Alnus hirsuta var. sibirica: The relationships between tree size (dbh, cm) and the two parameters, Weibull scale parameter b (closed circle) and Weibull shape parameter c (open circle), of the Weibull distribution fitted to size class structure of nodules. Line (for parameter b) and broken line (for parameter c) represent linear regressions displaying a statistical tendency (P < 0.1). The regression equations found are, [parameter b] = 0.044 [dbh] + 1.84 (n = 18, R2 = 0.171, P = 0.088); [parameter c] = 0.045 [dbh] + 1.36 (n = 18, R2 = 0.160, P = 0.100)

The relationships between tree size and nodule number per unit area on all sampling dates varied among nodule size classes and distances from tree stems, as confirmed by the tree dbh × nodule size class × distance interaction (P < 0.0001) (Table 3). Within the area 0–20 cm from the outer edge of stems, the nodule number of all size classes tended to decrease with increasing tree size (Table 4, uppermost row). In nodule size classes >1 mm at 20–40 cm from tree stems (Table 4, second row from top) and all size classes at positions further from tree stems (Table 4, third to fifth row from top), there was no clear relationship with tree size, or there was a tendency for nodule number to increase with tree dbh.

Table 3 Analysis of covariance of the nodule number per area (number m−2) related to nodule size (0–1 mm, 1–2 mm, 2–3 mm, 3–4 mm, and >4 mm) and the distance (0–20 cm, 20–40 cm, 40–60 cm, 60–80 cm, 80–100 cm) from the outer edge of stem
Table 4 Correlation analysis between tree dbh (cm) and nodule number per area (m−2) for each distance from stem (cm) and each nodule size (mm) separately

3.4 Distribution pattern of nodule biomass

There was no consistent difference in nodule biomass per unit area among four directions outward from the stems (data not shown). On three sampling occasions, the distribution pattern of nodule biomass per unit area at intervals of 20 cm from the stem varied with tree size (Fig. 8), as confirmed by the tree size (dbh) × distance interaction (P = 0.0005) (Table 5). The relationships between tree size and nodule biomass per unit area at each intervals of 20 cm from the outer edge of stem on all sampling dates showed a pattern similar to those of nodule number; nodule biomass in the area nearest the stem (0–20 cm) tended to decrease with increasing tree size (P = 0.096). In contrast, nodule biomass far from the stem increased with tree size (20–100 cm; P < 0.05). The median points of the distribution of nodule biomass per unit area within 1 m form the edge of stems occurred further from the stems with increasing tree dbh (Fig. 9a). Unlike nodule number, nodule biomass within 1 m from the edge of individual stems increased with tree size (Fig. 9b; [nodule biomass] = 0.442 [dbh]2.01, R 2 = 0.747, P < 0.001). Nodule biomass per area within 1 m from the edge of individual stems also showed significant relationships with tree size (data not shown; [nodule biomass per area] = 0.168 [dbh]1.90, R 2 = 0.723, P < 0.001). By using the relationship in Fig. 9b, the average nodule biomass per tree within 1 m from the outer edge of stems in April 1995 was estimated to be 77.5 g (± 3.8) (5.6 to 199.2 g). When nodule biomass was calculated for the area of this study plot, nodule biomass in April 1995 was estimated to be 84.1 kg ha−1.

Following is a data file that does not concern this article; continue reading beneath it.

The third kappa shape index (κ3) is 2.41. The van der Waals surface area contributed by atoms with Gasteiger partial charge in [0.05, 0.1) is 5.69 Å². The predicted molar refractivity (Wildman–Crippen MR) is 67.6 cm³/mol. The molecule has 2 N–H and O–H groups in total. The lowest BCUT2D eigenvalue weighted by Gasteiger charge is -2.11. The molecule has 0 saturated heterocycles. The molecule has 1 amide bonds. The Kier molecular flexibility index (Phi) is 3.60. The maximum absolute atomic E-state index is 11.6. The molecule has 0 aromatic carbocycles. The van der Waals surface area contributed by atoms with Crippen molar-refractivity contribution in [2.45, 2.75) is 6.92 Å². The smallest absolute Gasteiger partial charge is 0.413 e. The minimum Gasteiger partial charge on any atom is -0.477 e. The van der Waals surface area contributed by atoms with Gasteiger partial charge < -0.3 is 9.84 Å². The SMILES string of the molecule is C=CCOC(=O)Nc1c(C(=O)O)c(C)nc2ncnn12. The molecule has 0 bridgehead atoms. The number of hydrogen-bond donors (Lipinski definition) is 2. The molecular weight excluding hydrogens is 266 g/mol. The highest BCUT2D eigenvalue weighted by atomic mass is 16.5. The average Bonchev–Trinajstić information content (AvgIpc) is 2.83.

Fig. 8
figure 8

Alnus hirsuta var. sibirica: Spatial distribution of nodule biomass per unit area by tree size (dbh, cm) and distance from the outer edge of stem. Values are summed for each 20 cm interval within 1 m from the outer edge of stem. Dates were combined at each tree dbh classes. Tree size (dbh, cm) was classified into five classes according to the 20th, 40th, 60th, and 80th percent of dbh in the study site. The range of dbh of sample trees in each size class: Dbh 1st; 9.2–10.3 cm (n = 3), Dbh 2nd; 12.2–13.0 cm (n = 3), Dbh 3rd; 13.9–14.9 cm (n = 2), Dbh 4th; 15.6–16.0 cm (n = 2), Dbh 5th; 18.4–19.4 cm (n = 2)

Table 5 Analysis of covariance of nodule biomass per area (g m−2) related to the distance (0–20 cm, 20–40 cm, 40–60 cm, 60–80 cm, 80–100 cm) from the outer edge of stem at three sampling occasions (June, September, and October)
Fig. 9
figure 9